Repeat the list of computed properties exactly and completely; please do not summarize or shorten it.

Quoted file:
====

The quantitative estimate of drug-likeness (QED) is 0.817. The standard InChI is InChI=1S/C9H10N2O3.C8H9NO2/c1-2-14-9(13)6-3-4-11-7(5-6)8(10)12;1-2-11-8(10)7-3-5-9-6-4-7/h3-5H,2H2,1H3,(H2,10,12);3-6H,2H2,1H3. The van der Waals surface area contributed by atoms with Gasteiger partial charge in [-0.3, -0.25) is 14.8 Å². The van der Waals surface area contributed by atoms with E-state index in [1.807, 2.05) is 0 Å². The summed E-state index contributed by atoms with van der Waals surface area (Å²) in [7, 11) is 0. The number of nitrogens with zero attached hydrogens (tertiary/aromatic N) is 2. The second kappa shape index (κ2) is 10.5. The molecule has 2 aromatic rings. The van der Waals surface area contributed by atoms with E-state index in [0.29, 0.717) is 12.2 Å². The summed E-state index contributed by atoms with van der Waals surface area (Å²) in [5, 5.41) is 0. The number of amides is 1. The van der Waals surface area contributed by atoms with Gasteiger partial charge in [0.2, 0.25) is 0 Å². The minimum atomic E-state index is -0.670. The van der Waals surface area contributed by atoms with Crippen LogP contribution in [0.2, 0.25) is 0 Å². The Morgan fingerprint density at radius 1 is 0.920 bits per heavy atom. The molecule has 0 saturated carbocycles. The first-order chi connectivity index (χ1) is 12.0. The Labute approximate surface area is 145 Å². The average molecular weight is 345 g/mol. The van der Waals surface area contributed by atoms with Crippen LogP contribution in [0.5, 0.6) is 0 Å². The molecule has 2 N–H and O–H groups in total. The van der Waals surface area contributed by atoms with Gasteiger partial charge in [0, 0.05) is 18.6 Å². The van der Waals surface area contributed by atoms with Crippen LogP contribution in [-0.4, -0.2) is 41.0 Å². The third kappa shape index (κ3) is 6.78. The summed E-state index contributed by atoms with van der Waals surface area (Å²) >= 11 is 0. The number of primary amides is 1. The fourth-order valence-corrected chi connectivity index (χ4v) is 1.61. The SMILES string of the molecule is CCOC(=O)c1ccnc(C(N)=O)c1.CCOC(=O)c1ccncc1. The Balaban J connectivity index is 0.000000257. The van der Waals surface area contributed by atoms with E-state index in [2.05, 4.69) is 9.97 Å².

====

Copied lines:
The quantitative estimate of drug-likeness (QED) is 0.817. The standard InChI is InChI=1S/C9H10N2O3.C8H9NO2/c1-2-14-9(13)6-3-4-11-7(5-6)8(10)12;1-2-11-8(10)7-3-5-9-6-4-7/h3-5H,2H2,1H3,(H2,10,12);3-6H,2H2,1H3. The van der Waals surface area contributed by atoms with Gasteiger partial charge in [-0.3, -0.25) is 14.8 Å². The van der Waals surface area contributed by atoms with E-state index in [1.807, 2.05) is 0 Å². The summed E-state index contributed by atoms with van der Waals surface area (Å²) in [7, 11) is 0. The number of nitrogens with zero attached hydrogens (tertiary/aromatic N) is 2. The second kappa shape index (κ2) is 10.5. The molecule has 2 aromatic rings. The van der Waals surface area contributed by atoms with E-state index in [0.29, 0.717) is 12.2 Å². The summed E-state index contributed by atoms with van der Waals surface area (Å²) in [5, 5.41) is 0. The number of amides is 1. The van der Waals surface area contributed by atoms with Gasteiger partial charge in [0.2, 0.25) is 0 Å². The minimum atomic E-state index is -0.670. The van der Waals surface area contributed by atoms with Crippen LogP contribution in [0.2, 0.25) is 0 Å². The Morgan fingerprint density at radius 1 is 0.920 bits per heavy atom. The molecule has 0 saturated carbocycles. The first-order chi connectivity index (χ1) is 12.0. The Labute approximate surface area is 145 Å². The average molecular weight is 345 g/mol. The van der Waals surface area contributed by atoms with Crippen LogP contribution in [0.5, 0.6) is 0 Å². The molecule has 2 N–H and O–H groups in total. The van der Waals surface area contributed by atoms with Gasteiger partial charge in [0, 0.05) is 18.6 Å². The van der Waals surface area contributed by atoms with Crippen LogP contribution in [-0.4, -0.2) is 41.0 Å². The third kappa shape index (κ3) is 6.78. The summed E-state index contributed by atoms with van der Waals surface area (Å²) >= 11 is 0. The number of primary amides is 1. The fourth-order valence-corrected chi connectivity index (χ4v) is 1.61. The SMILES string of the molecule is CCOC(=O)c1ccnc(C(N)=O)c1.CCOC(=O)c1ccncc1. The Balaban J connectivity index is 0.000000257. The van der Waals surface area contributed by atoms with E-state index in [2.05, 4.69) is 9.97 Å².